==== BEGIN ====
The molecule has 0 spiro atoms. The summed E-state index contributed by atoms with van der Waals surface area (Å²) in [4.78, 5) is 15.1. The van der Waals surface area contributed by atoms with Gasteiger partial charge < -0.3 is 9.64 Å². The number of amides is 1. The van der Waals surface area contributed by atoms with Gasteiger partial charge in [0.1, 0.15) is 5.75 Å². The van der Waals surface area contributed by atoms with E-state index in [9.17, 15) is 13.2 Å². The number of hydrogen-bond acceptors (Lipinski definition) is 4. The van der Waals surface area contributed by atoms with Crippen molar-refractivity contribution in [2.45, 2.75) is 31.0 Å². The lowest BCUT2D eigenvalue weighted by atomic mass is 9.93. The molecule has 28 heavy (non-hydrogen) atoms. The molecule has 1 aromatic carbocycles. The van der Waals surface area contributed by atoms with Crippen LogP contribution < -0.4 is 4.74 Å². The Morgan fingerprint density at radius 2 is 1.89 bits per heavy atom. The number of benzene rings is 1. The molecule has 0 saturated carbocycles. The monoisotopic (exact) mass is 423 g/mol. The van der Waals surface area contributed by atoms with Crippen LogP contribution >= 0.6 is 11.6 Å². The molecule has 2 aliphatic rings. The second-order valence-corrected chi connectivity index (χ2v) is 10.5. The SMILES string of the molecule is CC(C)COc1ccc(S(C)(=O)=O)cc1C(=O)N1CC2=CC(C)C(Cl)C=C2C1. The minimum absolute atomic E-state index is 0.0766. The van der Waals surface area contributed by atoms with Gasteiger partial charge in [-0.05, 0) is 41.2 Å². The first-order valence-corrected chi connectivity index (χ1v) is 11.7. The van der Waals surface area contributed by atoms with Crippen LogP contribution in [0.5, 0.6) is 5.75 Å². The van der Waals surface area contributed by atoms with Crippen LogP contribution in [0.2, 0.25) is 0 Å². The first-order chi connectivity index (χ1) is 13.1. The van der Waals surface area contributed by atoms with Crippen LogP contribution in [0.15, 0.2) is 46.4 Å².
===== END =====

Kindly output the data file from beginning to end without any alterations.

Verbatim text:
The molecule has 0 spiro atoms. The summed E-state index contributed by atoms with van der Waals surface area (Å²) in [4.78, 5) is 15.1. The van der Waals surface area contributed by atoms with Gasteiger partial charge < -0.3 is 9.64 Å². The number of amides is 1. The van der Waals surface area contributed by atoms with Gasteiger partial charge in [0.1, 0.15) is 5.75 Å². The van der Waals surface area contributed by atoms with E-state index in [9.17, 15) is 13.2 Å². The number of hydrogen-bond acceptors (Lipinski definition) is 4. The van der Waals surface area contributed by atoms with Crippen molar-refractivity contribution in [2.45, 2.75) is 31.0 Å². The lowest BCUT2D eigenvalue weighted by atomic mass is 9.93. The molecule has 28 heavy (non-hydrogen) atoms. The molecule has 1 aromatic carbocycles. The van der Waals surface area contributed by atoms with Crippen LogP contribution < -0.4 is 4.74 Å². The Morgan fingerprint density at radius 2 is 1.89 bits per heavy atom. The number of benzene rings is 1. The molecule has 0 saturated carbocycles. The monoisotopic (exact) mass is 423 g/mol. The van der Waals surface area contributed by atoms with Crippen LogP contribution >= 0.6 is 11.6 Å². The molecule has 2 aliphatic rings. The second-order valence-corrected chi connectivity index (χ2v) is 10.5. The SMILES string of the molecule is CC(C)COc1ccc(S(C)(=O)=O)cc1C(=O)N1CC2=CC(C)C(Cl)C=C2C1. The minimum absolute atomic E-state index is 0.0766. The van der Waals surface area contributed by atoms with Gasteiger partial charge in [-0.05, 0) is 41.2 Å². The first-order valence-corrected chi connectivity index (χ1v) is 11.7. The van der Waals surface area contributed by atoms with Crippen LogP contribution in [0.5, 0.6) is 5.75 Å². The van der Waals surface area contributed by atoms with Crippen LogP contribution in [0.2, 0.25) is 0 Å². The first-order chi connectivity index (χ1) is 13.1. The van der Waals surface area contributed by atoms with Crippen LogP contribution in [0.15, 0.2) is 46.4 Å².